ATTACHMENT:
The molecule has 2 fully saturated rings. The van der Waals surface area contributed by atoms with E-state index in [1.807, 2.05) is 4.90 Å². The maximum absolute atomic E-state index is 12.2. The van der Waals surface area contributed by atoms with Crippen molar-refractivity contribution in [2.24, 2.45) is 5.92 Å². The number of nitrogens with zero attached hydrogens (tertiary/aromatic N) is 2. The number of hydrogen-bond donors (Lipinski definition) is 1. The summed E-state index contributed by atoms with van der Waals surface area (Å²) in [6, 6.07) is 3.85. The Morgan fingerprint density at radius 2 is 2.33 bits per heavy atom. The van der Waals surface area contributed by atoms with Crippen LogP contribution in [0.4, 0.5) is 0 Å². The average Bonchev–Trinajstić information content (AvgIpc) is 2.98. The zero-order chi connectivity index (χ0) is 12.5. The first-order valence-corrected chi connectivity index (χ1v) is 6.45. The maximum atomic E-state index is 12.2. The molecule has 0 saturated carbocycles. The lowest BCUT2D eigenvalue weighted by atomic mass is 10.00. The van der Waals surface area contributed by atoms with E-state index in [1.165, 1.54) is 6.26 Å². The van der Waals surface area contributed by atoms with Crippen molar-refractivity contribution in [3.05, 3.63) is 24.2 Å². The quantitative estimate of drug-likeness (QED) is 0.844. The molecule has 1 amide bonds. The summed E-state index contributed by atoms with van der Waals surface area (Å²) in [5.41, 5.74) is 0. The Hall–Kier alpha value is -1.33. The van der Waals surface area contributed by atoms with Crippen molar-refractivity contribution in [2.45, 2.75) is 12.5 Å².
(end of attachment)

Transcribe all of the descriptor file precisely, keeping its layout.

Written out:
The molecule has 2 fully saturated rings. The van der Waals surface area contributed by atoms with E-state index in [1.807, 2.05) is 4.90 Å². The maximum absolute atomic E-state index is 12.2. The van der Waals surface area contributed by atoms with Crippen molar-refractivity contribution in [2.24, 2.45) is 5.92 Å². The number of nitrogens with zero attached hydrogens (tertiary/aromatic N) is 2. The number of hydrogen-bond donors (Lipinski definition) is 1. The summed E-state index contributed by atoms with van der Waals surface area (Å²) in [6, 6.07) is 3.85. The Morgan fingerprint density at radius 2 is 2.33 bits per heavy atom. The van der Waals surface area contributed by atoms with Crippen LogP contribution in [0.4, 0.5) is 0 Å². The average Bonchev–Trinajstić information content (AvgIpc) is 2.98. The zero-order chi connectivity index (χ0) is 12.5. The first-order valence-corrected chi connectivity index (χ1v) is 6.45. The maximum atomic E-state index is 12.2. The molecule has 0 saturated carbocycles. The lowest BCUT2D eigenvalue weighted by atomic mass is 10.00. The van der Waals surface area contributed by atoms with E-state index in [1.165, 1.54) is 6.26 Å². The van der Waals surface area contributed by atoms with Crippen molar-refractivity contribution in [3.05, 3.63) is 24.2 Å². The quantitative estimate of drug-likeness (QED) is 0.844. The molecule has 1 amide bonds. The summed E-state index contributed by atoms with van der Waals surface area (Å²) in [5.41, 5.74) is 0. The Hall–Kier alpha value is -1.33. The van der Waals surface area contributed by atoms with Crippen molar-refractivity contribution in [2.45, 2.75) is 12.5 Å².